Which dish will describe tomorrow’s Italy?
For a century, pizza was considered a food for bad-mannered people who ate with their hands. As Italy gained wealth, Italians embraced pizza – video
In occasion of a formal event, Scots make it a matter of pride to wear kilts in tartan, made out of the famous squared fabric whose colours show which clan the wearer belongs to. Such a tradition, together with the bagpipes, represents Scotland.
Well, the kilt, tartan and the bagpipes are “invented” traditions – that is to say they are not at all ancient (they were actually created around the end of the 1700s). Someone literally invented these items, together with all the Scottish myths, to give a patina of nobility to a particularly underdeveloped region that wanted to reinvent its image after joining the United Kingdom.
The story of the great deception is told in a short but enjoyable essay by English historian Hugh Trevor-Roper, published in a book edited by Eric Hobsbawm and Terence Ranger entitled “The Invention of Tradition” (Einaudi, 2012).
The historians explain that traditions like this, which include many Italian popular festivals created in the 1920s and 1930s, for example, are invented above all in times of great change when we need to know that what we’re doing (and therefore who we are) has a reassuring continuity with a distant and inevitably vague past: if something stable and certain exists, we feel less disorientated in a present where the old reference points are falling away from us.
What we are now experiencing is one of these moments of great change. Partly for this reason, under pressure as we are to change due to the evolution of technologies, globalisation and a more uncertain role for our country and culture, we feel a great need to cling to traditions, including at the table. In fact, especially at the table, because what we eat tells us who we are. The result is our great passion for our country’s traditional products, which are certainly delicious but often of doubtful (or at least very recent) tradition. And of these, a particular passion is the improbable marvel of pizza. It’s improbable because pizza alone, among the countless focaccias that have spread at least a little through all the Mediterranean countries, has successfully become a symbol of Italy for us and for the rest of the world.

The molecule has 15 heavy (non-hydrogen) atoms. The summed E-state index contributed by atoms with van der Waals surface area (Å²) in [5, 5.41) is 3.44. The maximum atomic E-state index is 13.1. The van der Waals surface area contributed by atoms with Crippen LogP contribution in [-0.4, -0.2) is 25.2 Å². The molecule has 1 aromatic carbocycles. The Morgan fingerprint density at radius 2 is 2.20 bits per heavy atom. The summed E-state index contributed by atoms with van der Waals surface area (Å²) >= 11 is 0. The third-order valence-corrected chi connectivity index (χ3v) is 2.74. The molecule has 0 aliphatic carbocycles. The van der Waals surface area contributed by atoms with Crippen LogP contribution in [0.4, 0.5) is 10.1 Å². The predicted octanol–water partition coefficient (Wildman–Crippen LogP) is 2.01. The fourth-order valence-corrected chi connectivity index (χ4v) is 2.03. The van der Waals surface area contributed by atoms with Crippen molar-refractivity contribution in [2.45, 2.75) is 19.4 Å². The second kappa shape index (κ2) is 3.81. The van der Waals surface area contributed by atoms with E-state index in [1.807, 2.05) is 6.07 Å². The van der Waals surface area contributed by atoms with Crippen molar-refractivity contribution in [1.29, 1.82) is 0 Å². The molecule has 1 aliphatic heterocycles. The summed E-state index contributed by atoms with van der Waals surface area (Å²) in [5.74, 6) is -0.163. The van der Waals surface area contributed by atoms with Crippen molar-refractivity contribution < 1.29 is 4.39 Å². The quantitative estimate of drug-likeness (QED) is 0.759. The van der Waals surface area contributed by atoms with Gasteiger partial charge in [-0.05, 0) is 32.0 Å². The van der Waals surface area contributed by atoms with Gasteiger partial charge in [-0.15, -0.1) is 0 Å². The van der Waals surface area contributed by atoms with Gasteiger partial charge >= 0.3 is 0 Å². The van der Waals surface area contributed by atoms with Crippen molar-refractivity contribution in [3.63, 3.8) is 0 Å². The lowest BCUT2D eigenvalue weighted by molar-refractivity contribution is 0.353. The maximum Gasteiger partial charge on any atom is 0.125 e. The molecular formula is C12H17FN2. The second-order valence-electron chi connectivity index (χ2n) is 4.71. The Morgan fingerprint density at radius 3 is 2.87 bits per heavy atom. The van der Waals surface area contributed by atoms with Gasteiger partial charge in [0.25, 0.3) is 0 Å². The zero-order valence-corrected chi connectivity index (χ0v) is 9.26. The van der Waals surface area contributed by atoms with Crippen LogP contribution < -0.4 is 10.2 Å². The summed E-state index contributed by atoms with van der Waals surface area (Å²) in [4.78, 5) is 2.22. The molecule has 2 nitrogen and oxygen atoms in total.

Pizza as we understand it in Italy was actually created at the beginning of the 1800s in Naples, and not even as a dish for all the Neapolitans. As we are told first by Carlo Collodi and then Matilde Serao, in text half humorous and half dramatic, pizza was a meal for poor people, the street food of the lower classes who lived in the wretched hovels of the city centre slums where whole families crowded together in appalling conditions of hygiene. And it stayed that way until the last decades of the century, when the first pizzerias were opened and the Margherita pizza was invented to celebrate the Italian royal family’s visit to Naples in 1886.
Our video describes the meteoric rise of pizza from the slums of Naples to national and global success, driven by the huge changes in society and customs that occurred in Italy after the economic boom of the 1950s and 1960s. Although it is one of the most recognisable symbols of Italian cuisine, pizza is practically a newborn.
This tale shows us very eloquently – and probably not politically correctly, nowadays – that a culinary tradition is not something eternal and immutable to be mummified in a product specification and protected with designations of origin. Instead, a tradition is something that lives in the minds, habits and culture of men and women – and changes with them. It is something that is exchanged with others, improving and then being given back in turn – as has always happened, especially along the shores of the Mediterranean. In short, culinary traditions should be recognised, defended and valued, because they are part of our history and our culture. But they don’t belong in a museum.